Volume 3: York and East Yorkshire
Search Result: Sherburn 07, Eastern Yorkshire


National Grid Reference of Place of Discovery
Present Location
Church tower, inside
Evidence for Discovery
See no. 2.
Stone Type
Fine-grained, micaceous, very pale brown (10YR 8/3) sandstone; see no. 1.
Present Condition
Very worn and damaged
Church Dedication
St Hilda

The end of an arm, probably from a type E11 free-armed cross.

A (broad): The perimeter moulding is flat. Within, broad, median-incised strands form a the terminals of an interlace pattern.

B (narrow): Worn and damaged.

C (broad): This face is extremely worn but has traces of broad, median-incised strands, forming the terminals of an interlace.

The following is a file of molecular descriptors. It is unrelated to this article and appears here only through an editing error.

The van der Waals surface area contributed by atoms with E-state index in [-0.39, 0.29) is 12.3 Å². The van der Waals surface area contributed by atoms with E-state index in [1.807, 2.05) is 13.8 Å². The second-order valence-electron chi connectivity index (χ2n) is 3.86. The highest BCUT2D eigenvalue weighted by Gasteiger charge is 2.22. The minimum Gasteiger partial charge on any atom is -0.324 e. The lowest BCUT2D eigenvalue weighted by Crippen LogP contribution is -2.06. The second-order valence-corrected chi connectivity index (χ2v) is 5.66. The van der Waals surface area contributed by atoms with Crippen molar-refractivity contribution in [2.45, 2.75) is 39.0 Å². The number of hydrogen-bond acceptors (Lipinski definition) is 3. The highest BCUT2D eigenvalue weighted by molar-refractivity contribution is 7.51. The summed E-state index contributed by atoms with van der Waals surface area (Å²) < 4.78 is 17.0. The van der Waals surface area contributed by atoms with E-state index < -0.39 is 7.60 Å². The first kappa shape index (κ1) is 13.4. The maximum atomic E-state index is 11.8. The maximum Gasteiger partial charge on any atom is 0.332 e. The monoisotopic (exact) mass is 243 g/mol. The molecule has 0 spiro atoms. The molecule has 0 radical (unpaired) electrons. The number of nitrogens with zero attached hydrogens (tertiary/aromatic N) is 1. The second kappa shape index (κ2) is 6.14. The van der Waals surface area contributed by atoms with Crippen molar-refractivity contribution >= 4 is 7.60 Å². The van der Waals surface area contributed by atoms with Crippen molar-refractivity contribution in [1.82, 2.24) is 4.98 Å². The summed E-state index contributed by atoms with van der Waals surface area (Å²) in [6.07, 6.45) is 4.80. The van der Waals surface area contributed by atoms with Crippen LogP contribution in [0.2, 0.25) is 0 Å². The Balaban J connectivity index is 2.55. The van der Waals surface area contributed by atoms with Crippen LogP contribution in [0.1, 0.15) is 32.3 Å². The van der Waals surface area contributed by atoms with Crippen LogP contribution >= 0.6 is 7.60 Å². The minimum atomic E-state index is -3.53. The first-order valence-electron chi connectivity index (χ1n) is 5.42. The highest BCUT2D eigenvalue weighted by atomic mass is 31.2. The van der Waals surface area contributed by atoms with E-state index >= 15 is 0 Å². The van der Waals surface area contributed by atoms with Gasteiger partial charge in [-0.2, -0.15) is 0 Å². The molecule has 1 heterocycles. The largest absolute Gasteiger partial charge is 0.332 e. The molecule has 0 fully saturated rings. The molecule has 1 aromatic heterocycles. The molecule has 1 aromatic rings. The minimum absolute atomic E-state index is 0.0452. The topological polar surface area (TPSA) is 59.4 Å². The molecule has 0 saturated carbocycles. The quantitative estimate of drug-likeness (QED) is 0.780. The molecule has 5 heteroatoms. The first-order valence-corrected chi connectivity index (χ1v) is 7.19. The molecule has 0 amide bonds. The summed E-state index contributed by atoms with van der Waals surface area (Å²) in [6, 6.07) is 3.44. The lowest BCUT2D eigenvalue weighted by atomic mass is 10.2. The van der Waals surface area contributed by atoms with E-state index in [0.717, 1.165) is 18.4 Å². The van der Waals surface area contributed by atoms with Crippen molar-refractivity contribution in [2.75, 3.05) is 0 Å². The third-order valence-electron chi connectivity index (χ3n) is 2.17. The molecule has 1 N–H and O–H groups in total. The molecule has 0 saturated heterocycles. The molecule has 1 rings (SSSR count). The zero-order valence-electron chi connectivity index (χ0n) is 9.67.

D (narrow): Broken away.

E (top): The convex surface is damaged and pock-marked.


Collingwood reconstructed the cross-head as an example of his penannular type (1911a, 271). Similar crosses are found in Elmet (e.g. at Aberford, West Riding (idem 1915, figs. a–f on 130)). The Sherburn piece does not share their exaggerated form and is a far cry from the Whithorn stones with which Collingwood compares it.

Tenth century
Collingwood 1911a, 270–1, figs. b–c on 270; Collingwood 1912a, 131; Collingwood 1927, 88–90